JS: I really respect the craft. I have default movements that reference voguing, but to me voguing is just compositionally interesting. The angles and lines, and specific kind of way the body forms itself when performing this way, that lends itself to a much more harmonious composition whenever I am animating or building. For me it’s a formal movement that relates to drawing and relates to miming, but it’s also a modern dance. I’m interested in modern dance tropes as well. I’m just trying to figure out how to use variational, limited movement forms to keep a harmonious image going in my work. I’m thinking about objects, I’m thinking about sawing, I’m thinking about levers and pulleys, I’m thinking about mowing the lawn, I’m thinking about murder, I’m thinking about erasure, I’m thinking about sexual gesture. And even when I had the porn star guy in my work and I was having sex oncamera, that was kind of a dance performance as well. And I thought that yielded interesting Kama Sutra poses that lent themselves to composition. Politically, I’m not interested in voguing. I’m trying to abstract the movement of it more, to get that language outside of my practice to stop people from talking about it. My movement style has defaults that reference voguing, but it references a lot of things.

YLM: It feels similar, definitely related, to what you were saying about Afrofuturism. If people are looking at your work and saying “He’s a black artist, he’s voguing, he’s an Afrofururist,” I would imagine that those categories — combined — could feel especially limiting, or like they’re presupposing something.

JS: They do. Oh my god I get so angry. When I was going to go teach that workshop at Yale I told an artist, “I’m going to go do this for a week.” And [he said], “What are you going to teach — voguing?” I was very offended.

YLM: Woah, that’s crazy.

JS: Like, what did you snort yesterday?

YLM: That’s messed up.

JS: It is. Anyway.

YLM: Anyway, yeah, I was wondering…maybe this is kind of an annoying question, but on your website, you describe your work as queer several times: your pieces are “queering meaning in a performative animated narrative”; you’re influenced by “queer phenomenology.” How does queerness structure or imbue your work?

JS: Queerness — I say this over and over — isn’t about the homosexual queerness or the gay queerness, you know, it’s more about the dis-orienting terms of queerness. When an object is repurposed or when ideas flip themselves upside down. Basically redefining space, redefining function, redefining relationships between an object and another object, or a body and another object. That’s the kind of queerness I’m interested in.

YLM: It seems like your engagement with the archive enacts a kind of queerness.

JS: Totally. I mean that stuff is still figuring itself out. Also working with Trina lately — I chose her because she’s a very loaded pop image, and a pop image is branded, which means it’s hard to remove the image from its brand. And I just wanted to figure out how I can completely rebrand her, queer the meaning of her body and her lyrics. Recontextualize her a bit, use her as a material of my own. Which is a strange kind of authorship-imperialism. But that fits into the category of queerness for me — how do you take a brand, a popular culture brand, and composite it into a new space of meaning? Reconfiguring is what I’m interested in doing.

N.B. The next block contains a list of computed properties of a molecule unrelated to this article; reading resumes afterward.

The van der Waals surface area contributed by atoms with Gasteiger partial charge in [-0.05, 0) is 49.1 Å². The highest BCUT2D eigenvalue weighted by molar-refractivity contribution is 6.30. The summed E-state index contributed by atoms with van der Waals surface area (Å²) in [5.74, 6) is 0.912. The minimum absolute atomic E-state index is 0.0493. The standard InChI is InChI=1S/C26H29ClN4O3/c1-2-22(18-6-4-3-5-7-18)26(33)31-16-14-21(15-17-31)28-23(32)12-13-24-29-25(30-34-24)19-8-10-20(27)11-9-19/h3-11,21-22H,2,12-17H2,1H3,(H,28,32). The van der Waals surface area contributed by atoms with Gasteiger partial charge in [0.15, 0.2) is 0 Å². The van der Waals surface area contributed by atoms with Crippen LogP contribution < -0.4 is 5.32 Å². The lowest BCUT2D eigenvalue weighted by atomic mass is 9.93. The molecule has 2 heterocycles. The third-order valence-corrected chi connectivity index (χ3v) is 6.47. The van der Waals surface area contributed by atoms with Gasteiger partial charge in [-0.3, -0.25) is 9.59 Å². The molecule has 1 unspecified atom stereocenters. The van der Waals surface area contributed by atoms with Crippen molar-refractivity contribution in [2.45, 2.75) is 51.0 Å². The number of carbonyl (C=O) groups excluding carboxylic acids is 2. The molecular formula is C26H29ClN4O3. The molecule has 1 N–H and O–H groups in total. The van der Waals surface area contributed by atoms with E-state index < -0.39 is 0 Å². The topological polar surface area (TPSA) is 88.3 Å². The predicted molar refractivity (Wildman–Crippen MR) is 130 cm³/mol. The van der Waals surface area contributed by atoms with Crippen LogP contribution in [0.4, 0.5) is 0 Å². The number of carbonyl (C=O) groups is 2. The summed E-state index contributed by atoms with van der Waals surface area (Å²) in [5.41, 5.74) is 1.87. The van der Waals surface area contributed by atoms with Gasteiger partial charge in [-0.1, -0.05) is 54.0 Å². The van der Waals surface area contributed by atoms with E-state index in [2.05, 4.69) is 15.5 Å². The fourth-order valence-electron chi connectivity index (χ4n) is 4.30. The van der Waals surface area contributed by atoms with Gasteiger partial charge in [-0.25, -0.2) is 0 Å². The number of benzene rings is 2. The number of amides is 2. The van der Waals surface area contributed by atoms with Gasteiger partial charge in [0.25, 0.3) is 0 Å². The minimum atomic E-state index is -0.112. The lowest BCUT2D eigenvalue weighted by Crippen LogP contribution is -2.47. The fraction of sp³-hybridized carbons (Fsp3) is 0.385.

YLM: I was going to ask you about Trina — how you two got connected, why you wanted to feature her, or her brand, in your work.

JS: Well, she’s a gay icon in the south, and so when I was a teenager I wanted to be like her. I would listen to her music and make transgressive decisions because of her, which is really funny. I think that she has this feminist thing going on. Really abrasive large-scale violence. Sexually abrasive, materialistically abrasive, capitalist abrasive ideas in her music. It’s a similar kind of lexicon that existed in my mother’s drawings, regarding the obsession with diamonds and money and opulence and sexuality and hybridity. I wasn’t interested in her because of hip-hop. I was interested in her because I wanted to use the language from her public mythology to build a new structure for a piece. That’s all. It was very loose.

The Pérez Art Museum in Miami and the Borscht Corporation helped me get in contact with her and they funded the green screen facility for me to shoot her. So they contributed to this project and I’m going to present it at the Pérez Art Museum. Previously, before Trina, I worked with the porn star Antonio Biaggi, and I became interested in how public mythologies can inform narratives the same way that I was using outsourced language from my mom’s drawings and objects. I was just like, take people who are muses and just use their discography, their lyrics, their poetry, their brand, and all the symbols that they come with, and circulate them through my sexual Carina. For me it was also reinforcing the notion of the archive. I wasn’t interested in the hip-hop part or the music part. Ashland Mines is helping me make the soundtrack and he’s going to completely dishevel her lyrics, and music, and….I don’t know. It’s going to be interesting.

YLM: The video you showed during your talk at Yale of you teaching Trina the dancing in front of the green screen — that was hilarious.

JS: Oh yeah that was hilarious. She’s really great. She’s really humble and nice. I respect her. She’s been around for like fifteen years.

YLM: Yeah it’s wild.

JS: Or maybe longer. I mean, I can’t wait to finish the project because it’s a lot of work, and I’m trying to move onto the next thing. I’ve been super interested in working with poets.

Particularly in a William Blake style. I don’t know if that’s going to happen. I’m having a hard time brainstorming the next move because I have so many moves I want to make. But I’m definitely becoming much more about isolating specific bodies of work that influence me and using them to build.


1 Satterwhite, Jacolby, and Zach Blas. “Adjust Opacity.” DIS Magazine. DIS Magazine, n.d. Web. 29 Dec. 2014.

2 “Black Eye: Jacolby Satterwhite.” NOWNESS. NOWNESS, 07 May 2014. Web. 29 Dec. 2014.

Interview conducted by Maya Binyam